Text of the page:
The occasion for this

  • Willem de Kooning, Woman, 1953–54, oil on paperboard, 35 3/4 × 24 3/8". From “From Ancient to Modern: Archaeology and Aesthetics.”  © The Willem de Kooning Foundation/Artists Rights Society (ARS), New York.

    “From Ancient to Modern: Archaeology and Aesthetics”

    “There is a train track in the history of art that goes way back to Mesopotamia,” Willem de Kooning once said. “Duchamp is on it. Cézanne is on it. Picasso and the Cubists are on it; Giacometti, Mondrian and so many, many more,” including, one might add, the organizers of this small, studious, remarkably concise exhibition at New York University’s Institute for the Study of the Ancient World. “From Ancient to Modern: Archaeology and Aesthetics” took that train running the opposite way, following archaeological objects from Mesopotamia to the present day. The show featured two lush, powerful,

  • Walid Raad

    The heart of Walid Raad’s first major museum survey in the US is neither a sly series of photographs nor a lo-fi video slipping between fact and fiction, but rather a theatrical stage set, built into MoMA’s vast atrium. There, Raad is scheduled to perform Scratching on Things I Could Disavow: Walkthrough, 2013, more than seventy times in total. Originally commissioned for Documenta 13, Walkthrough is the linchpin of a long-term project that explores the institutions and infrastructures of contemporary art in the Arab world. Raad’s first was, of course, the Atlas Group, the

  • 14th Istanbul Biennial: “Saltwater: A Theory of Thought Forms”

    With more than eighty participants, thirty venues, and the admonition to set aside three days to see everything, the Istanbul Biennial promises to make greater use of the city than ever before. For this edition it’s not only the city but also the Black Sea, the Bosporus, and the Sea of Marmara; also boats, islands, and Istanbul’s Asian side. New locations privilege the intimate—the house where Trotsky sought exile in 1929, the apartment where journalist Hrant Dink lived until his assassination in 2007—and taken together, they evince the ways in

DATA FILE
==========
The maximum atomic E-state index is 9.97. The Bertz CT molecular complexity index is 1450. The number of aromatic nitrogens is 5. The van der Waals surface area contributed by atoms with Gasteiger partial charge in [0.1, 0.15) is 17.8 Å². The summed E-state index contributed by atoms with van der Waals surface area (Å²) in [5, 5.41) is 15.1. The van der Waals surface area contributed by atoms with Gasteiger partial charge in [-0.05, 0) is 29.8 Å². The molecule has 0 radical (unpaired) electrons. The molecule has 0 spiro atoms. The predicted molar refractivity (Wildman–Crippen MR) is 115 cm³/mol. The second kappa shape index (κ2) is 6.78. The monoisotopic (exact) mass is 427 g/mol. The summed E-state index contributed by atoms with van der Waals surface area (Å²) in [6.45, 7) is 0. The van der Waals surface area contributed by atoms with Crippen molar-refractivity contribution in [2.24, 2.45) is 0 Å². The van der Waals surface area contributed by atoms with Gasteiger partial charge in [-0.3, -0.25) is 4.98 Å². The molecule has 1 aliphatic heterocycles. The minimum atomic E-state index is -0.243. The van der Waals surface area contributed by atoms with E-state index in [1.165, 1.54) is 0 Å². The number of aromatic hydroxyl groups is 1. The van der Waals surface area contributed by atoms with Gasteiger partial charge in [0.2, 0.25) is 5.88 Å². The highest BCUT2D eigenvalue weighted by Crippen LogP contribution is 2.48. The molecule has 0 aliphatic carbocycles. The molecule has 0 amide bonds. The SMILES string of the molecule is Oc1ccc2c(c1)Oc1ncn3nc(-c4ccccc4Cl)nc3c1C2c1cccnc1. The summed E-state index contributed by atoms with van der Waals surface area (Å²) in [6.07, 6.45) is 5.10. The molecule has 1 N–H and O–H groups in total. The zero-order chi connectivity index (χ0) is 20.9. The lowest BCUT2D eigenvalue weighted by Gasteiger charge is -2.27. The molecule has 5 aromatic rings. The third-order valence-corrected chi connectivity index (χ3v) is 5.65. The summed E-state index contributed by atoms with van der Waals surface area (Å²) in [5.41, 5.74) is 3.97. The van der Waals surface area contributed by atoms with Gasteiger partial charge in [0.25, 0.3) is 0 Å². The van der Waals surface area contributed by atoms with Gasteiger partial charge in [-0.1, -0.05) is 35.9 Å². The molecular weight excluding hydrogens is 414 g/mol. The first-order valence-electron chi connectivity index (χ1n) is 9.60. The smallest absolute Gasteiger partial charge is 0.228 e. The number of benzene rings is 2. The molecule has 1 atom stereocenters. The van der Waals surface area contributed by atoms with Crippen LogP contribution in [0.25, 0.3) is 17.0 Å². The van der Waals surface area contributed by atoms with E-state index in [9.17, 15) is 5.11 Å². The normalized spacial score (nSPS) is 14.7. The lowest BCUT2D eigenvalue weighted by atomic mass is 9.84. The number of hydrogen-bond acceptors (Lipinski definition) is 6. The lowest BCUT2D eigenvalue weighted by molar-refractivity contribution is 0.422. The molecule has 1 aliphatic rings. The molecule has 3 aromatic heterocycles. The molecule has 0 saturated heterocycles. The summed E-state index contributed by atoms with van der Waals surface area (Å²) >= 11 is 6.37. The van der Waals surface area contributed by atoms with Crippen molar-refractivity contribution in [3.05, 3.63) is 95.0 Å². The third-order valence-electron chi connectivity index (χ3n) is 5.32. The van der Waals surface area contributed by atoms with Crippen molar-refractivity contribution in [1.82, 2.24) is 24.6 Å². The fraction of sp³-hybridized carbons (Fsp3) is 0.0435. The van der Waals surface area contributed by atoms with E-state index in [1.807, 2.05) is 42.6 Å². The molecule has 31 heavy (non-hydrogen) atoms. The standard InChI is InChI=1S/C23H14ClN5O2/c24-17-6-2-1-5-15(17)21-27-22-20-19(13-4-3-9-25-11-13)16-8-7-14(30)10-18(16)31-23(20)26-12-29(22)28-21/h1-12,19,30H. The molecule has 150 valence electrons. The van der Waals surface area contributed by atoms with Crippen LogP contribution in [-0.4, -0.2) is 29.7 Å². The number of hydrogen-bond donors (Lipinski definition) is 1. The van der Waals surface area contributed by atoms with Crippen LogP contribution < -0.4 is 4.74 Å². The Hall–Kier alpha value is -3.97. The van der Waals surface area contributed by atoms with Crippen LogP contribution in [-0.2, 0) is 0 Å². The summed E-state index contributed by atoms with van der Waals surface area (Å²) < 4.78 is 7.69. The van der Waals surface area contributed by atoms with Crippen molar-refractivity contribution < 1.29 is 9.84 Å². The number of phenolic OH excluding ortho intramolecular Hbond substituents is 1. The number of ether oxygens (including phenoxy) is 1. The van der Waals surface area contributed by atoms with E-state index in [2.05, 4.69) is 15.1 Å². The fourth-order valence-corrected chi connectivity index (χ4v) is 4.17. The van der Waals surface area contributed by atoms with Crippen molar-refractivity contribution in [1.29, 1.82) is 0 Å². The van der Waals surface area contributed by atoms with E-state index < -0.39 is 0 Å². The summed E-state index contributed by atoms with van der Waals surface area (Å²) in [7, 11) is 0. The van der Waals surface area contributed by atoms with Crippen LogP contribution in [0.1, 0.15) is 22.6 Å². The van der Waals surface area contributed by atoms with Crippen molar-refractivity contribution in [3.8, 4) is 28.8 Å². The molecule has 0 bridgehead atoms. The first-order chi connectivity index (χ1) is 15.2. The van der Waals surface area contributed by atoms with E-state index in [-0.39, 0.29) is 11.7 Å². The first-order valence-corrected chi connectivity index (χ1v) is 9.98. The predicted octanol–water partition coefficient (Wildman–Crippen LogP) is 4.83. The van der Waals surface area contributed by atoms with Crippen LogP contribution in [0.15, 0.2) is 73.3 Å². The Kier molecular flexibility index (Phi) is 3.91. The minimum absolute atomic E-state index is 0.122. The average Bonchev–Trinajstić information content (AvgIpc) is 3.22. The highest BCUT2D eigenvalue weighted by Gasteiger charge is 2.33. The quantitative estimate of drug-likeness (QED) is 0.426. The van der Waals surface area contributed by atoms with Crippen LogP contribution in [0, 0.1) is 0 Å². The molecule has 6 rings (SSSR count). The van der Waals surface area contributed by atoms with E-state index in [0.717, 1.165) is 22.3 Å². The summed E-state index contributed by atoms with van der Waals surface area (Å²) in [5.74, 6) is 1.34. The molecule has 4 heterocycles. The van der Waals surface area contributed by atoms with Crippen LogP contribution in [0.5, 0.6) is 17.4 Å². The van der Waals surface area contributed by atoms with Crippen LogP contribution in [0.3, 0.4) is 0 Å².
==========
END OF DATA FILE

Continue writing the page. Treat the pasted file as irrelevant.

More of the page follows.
• Fouad Elkoury, The Picnic, 1979, ink-jet print, 15 3/4 × 25 5/8". From the series “Civil War,” 1977–86.

    Kaelen Wilson-Goldie

    IN SONALLAH IBRAHIM’S NOVEL Beirut, Beirut (1984), an unnamed Egyptian writer leaves his home in Cairo and boards a plane for the Lebanese capital. The year is 1980, and the writer has hidden a manuscript in the lining of his luggage. Detecting a lull or possibly an end to the civil war that broke out in Lebanon five years earlier (it would continue for another decade), he is traveling to see a publisher. His manuscript is politically damning and sexually daring and nobody in the Arab world will touch it—except possibly in Beirut, which is historically known for publishing books that would

  • Fouad Elkoury, Oum Koulthoum Café in Luxor, 1990, ink-jet print, 23 3/4 × 35 1/2".

    Fouad Elkoury

    In 1849, Gustave Flaubert and Maxime Du Camp set off on an adventure to the East. For two young Frenchmen of the mid-nineteenth-century haute bourgeoisie, the East meant Egypt, so they made their way from Paris to Marseille, where they boarded a ship for Alexandria. From there they traveled south to Cairo and on to the city of Esna. They continued to Karnak, Beirut, and Jerusalem before heading home. Du Camp took more than two hundred pictures, many of which were bound into the book Egypte, Nubie, Palestine et Syrie (1852), a landmark in the history of photography. Flaubert, of course, found

  • Mona Hatoum

    Twenty-one years have passed since Mona Hatoum’s first major museum show at the Centre Pompidou. By 1994, she already had nearly two decades of work behind her but was just beginning to gain international prominence. Hatoum has cut a curious path through the intervening decades, from the muscular look of her oversize kitchen utensils to the fragility of her sculptures in glass and textiles. This summer, the Pompidou is reconstructing the full arc of Hatoum’s oeuvre. With seventy-five pieces dating from the 1970s through 2014 and a catalogue anthologizing key writings